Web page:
Open concept defined
Some people would argue that the current trend of open floor plans, or the open concept as it also is known, is beneficial for many people, if not the population in general. They certainly are popular and are included in many styles of homes. Typically this open style incorporates the kitchen, dining or eating area, living room, and family room, if not more, into one open space without any connecting or dividing walls. Often, the space opens onto a patio area.
A variation of this existed earlier with what was termed the open plan, where walls separated such internal functional spaces (“rooms”), but there were no doors used to create total separation. This should be regarded as more of an open-door concept rather than an open floorplan concept.
Still, there are admirers of this design initiative and detractors. Those who favor it seem to like the fact that the room is totally open and can be arranged according to the individual taste and desires of the occupants – placing furnishings as they like. There are no rules as to what goes into a space or implied boundaries as to where one space begins and ends.
Area rugs rather than walls
Often, area rugs define the space or separate the home into functional areas. They suggest the overall room sizes. Rather than having walls surrounding a room’s perimeter and defining the interior space of that area, rugs are used to suggest that same space and allow for furniture to be placed around the perimeter on the edge of the rug or away from the rug around the edges. This allows for making the room larger or smaller according to the needs of the person In the home.
When it comes to using the space, many people find that they desire – and even depend upon – seeing physical walls rather than just a blank area. They take their cues for navigation from the walls. They prefer the structure that walls provide to define interior spaces where the living room is defined by 3 or 4 walls rather than by an area rug or a grouping of furniture in an open space. The holds true with the dining area, family room, kitchen, and other space. This means that a person with low vision, one with depth perception issues, or someone just feeling more comfortable with an internal structure to utilize in navigating the interior space walls is going to be far more comfortable in that setting than in an open plan concept.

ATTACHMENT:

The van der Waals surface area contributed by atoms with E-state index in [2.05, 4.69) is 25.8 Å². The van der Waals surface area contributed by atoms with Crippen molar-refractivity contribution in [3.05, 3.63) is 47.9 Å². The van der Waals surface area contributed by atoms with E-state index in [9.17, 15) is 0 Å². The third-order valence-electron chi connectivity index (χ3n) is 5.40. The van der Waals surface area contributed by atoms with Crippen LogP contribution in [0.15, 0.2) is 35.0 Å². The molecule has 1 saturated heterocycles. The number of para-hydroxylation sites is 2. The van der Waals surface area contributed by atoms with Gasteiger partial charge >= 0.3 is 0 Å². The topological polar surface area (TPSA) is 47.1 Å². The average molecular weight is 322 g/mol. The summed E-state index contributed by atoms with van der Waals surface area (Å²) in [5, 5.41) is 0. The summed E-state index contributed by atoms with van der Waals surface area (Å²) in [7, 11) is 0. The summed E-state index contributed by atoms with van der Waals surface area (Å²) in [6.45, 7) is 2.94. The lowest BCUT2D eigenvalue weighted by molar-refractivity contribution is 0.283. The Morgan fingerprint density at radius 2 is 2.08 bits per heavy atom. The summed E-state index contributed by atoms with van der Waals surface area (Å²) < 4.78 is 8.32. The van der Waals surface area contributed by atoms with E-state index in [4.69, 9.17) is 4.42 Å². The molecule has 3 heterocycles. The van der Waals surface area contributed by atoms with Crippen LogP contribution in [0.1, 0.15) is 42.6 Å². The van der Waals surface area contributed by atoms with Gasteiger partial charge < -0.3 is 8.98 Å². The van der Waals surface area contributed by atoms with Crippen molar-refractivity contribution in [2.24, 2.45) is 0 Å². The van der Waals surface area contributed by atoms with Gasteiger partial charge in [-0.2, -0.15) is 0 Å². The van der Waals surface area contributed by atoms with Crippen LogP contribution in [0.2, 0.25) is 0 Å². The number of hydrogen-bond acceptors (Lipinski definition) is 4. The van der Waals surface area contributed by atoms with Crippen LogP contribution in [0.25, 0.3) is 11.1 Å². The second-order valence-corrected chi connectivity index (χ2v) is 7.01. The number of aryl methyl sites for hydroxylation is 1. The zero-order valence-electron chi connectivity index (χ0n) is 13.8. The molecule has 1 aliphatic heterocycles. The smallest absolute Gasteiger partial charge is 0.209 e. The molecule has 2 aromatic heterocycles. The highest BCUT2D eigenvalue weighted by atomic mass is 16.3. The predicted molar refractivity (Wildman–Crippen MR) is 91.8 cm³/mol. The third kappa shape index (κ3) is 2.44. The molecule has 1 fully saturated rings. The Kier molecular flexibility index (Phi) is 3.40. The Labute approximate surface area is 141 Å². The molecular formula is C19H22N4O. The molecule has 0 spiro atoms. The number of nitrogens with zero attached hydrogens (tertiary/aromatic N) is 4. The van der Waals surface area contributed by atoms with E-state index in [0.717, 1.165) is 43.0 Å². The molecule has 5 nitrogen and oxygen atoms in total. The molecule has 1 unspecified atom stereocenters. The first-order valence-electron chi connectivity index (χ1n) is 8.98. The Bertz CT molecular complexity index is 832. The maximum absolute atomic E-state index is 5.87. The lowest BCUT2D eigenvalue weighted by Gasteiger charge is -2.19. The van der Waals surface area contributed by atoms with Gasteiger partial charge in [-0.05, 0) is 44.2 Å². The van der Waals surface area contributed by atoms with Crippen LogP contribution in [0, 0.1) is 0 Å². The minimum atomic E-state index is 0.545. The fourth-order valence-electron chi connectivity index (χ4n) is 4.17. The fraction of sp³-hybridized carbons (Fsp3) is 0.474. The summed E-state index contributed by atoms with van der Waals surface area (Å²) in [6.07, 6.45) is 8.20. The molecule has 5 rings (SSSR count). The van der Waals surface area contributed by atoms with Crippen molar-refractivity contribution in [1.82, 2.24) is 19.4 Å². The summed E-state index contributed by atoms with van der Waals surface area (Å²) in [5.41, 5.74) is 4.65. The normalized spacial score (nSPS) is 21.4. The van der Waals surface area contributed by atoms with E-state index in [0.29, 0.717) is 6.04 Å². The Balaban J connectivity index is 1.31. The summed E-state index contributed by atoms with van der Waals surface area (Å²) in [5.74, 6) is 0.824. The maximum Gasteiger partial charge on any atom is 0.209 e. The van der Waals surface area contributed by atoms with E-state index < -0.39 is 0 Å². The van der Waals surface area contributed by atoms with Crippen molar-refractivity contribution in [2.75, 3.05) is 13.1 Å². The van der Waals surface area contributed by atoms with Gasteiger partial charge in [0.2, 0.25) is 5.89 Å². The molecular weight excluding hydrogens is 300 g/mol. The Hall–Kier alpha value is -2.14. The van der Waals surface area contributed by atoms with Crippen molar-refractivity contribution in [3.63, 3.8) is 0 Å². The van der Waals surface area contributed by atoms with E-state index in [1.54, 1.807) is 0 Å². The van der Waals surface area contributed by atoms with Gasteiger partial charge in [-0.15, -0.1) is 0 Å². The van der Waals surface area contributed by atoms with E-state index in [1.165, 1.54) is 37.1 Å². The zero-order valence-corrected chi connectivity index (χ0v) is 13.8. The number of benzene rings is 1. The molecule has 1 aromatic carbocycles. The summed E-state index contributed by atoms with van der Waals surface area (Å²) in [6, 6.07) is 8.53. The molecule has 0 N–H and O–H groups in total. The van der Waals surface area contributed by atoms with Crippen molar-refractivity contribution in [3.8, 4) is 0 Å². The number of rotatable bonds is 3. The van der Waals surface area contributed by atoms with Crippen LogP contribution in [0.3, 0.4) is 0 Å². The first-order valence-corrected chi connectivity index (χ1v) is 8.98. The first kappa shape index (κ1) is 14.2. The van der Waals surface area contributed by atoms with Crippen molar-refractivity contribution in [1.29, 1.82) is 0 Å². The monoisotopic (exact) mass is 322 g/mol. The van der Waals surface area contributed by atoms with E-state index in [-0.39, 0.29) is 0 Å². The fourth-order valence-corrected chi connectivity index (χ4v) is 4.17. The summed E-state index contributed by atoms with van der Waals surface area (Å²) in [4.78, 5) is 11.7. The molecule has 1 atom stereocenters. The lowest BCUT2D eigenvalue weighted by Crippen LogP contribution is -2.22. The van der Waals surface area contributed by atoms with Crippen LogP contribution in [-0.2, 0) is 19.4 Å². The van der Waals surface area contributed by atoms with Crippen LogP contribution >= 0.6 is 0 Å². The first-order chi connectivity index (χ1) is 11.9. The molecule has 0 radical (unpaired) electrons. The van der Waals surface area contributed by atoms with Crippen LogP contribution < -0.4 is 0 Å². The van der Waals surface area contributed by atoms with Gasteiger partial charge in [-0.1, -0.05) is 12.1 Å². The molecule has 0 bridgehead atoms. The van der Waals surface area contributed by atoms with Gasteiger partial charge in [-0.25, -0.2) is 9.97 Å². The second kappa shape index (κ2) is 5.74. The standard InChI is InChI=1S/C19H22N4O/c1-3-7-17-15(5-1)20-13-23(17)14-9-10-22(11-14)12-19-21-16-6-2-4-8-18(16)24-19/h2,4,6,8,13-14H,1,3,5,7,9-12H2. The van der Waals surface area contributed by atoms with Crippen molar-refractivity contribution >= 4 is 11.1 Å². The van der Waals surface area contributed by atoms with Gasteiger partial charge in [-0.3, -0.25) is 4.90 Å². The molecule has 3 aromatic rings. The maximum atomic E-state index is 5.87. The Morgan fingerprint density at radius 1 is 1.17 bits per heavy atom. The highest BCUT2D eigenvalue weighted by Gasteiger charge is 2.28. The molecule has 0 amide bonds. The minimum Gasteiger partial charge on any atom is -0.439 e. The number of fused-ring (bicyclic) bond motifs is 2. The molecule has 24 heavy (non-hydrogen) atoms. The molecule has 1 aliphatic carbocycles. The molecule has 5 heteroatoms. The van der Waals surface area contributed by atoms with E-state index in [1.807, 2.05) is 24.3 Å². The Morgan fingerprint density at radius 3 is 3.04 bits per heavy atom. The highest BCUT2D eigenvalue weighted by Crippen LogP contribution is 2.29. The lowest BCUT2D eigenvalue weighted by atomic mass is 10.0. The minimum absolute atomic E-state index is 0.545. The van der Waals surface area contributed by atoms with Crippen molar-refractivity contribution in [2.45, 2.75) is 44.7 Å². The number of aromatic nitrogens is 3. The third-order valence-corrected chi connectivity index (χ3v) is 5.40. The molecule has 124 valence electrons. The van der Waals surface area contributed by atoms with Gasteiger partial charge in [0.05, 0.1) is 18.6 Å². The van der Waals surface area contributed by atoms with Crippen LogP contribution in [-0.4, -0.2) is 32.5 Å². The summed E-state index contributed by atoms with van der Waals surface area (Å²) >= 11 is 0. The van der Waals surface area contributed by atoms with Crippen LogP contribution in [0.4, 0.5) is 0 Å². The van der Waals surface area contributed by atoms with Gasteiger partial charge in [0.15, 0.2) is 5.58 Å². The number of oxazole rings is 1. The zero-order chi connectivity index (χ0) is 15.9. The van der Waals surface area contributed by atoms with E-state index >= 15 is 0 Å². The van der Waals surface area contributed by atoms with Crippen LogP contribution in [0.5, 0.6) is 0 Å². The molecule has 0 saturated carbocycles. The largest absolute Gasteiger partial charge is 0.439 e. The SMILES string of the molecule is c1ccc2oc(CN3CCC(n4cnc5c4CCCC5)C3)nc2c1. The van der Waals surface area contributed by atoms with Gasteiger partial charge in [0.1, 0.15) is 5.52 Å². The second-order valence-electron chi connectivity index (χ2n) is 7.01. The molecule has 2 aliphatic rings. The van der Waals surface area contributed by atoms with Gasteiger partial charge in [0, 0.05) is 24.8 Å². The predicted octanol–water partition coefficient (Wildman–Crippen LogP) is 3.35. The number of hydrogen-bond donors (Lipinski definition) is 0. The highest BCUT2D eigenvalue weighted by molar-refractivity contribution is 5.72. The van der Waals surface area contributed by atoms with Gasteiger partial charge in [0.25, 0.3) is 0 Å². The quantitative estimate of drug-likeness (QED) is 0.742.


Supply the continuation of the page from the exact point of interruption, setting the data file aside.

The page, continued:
Open concept and aging in place
Many people feel that the open concept is consistent with modern design strategy that facilitates aging in place. However, look at what aging in place means – that people can remain safe in their living space and find it comfortable, convenient to use, and accessible. Often, the very factors that define an open concept weigh against these effective aging in place considerations.
People suffering from a low vision that is compounded by a visual distraction from too many colors and shapes being present in a large area without the benefit of wall space or other confining shapes to isolate them, those affected by color overload from too many shapes, patterns, and colors in an undefined area, and those easily distracted by the shapes and sizes of furnishings without finding them anchored to a wall area are going to find an open concept less to their liking and less safe to be in and navigate than one that provides the security, safety, and structure of rooms defined by physical walls.
Similarly, people with balance and mobility issues that find it comforting, if not essential, to have walls or furniture to touch, grab, and hold onto as they make their way throughout their home are going to be less sure of themselves without the foundation afforded by at least some walls and furniture that is placed next to or against those walls. Also, they rely upon the visual anchor that walls provide to guide their movements through the living space.
Mobility devices and open plans
Open plans do facilitate the movement of wheelchairs, walkers, and other assistive devices throughout the home as long as the visual distractions in the form of colors, patterns, and shapes don’t detract from someone’s ability to use and navigate the space well. Rather than making their way through a narrow doorway – even a seemingly wide doorway of more than three feet can seem narrow at times.
Since aging in place modifications are done with the occupants of the homes in mind and not done as any type of overriding mandate, an open plan may work for enhanced navigation for those using assistive devices, but it also may be quite challenging for people with various vision or balance concerns.
As with many aging in place design strategies, it’s going to depend on those living in and using the home to tell us what they want and what works best for them.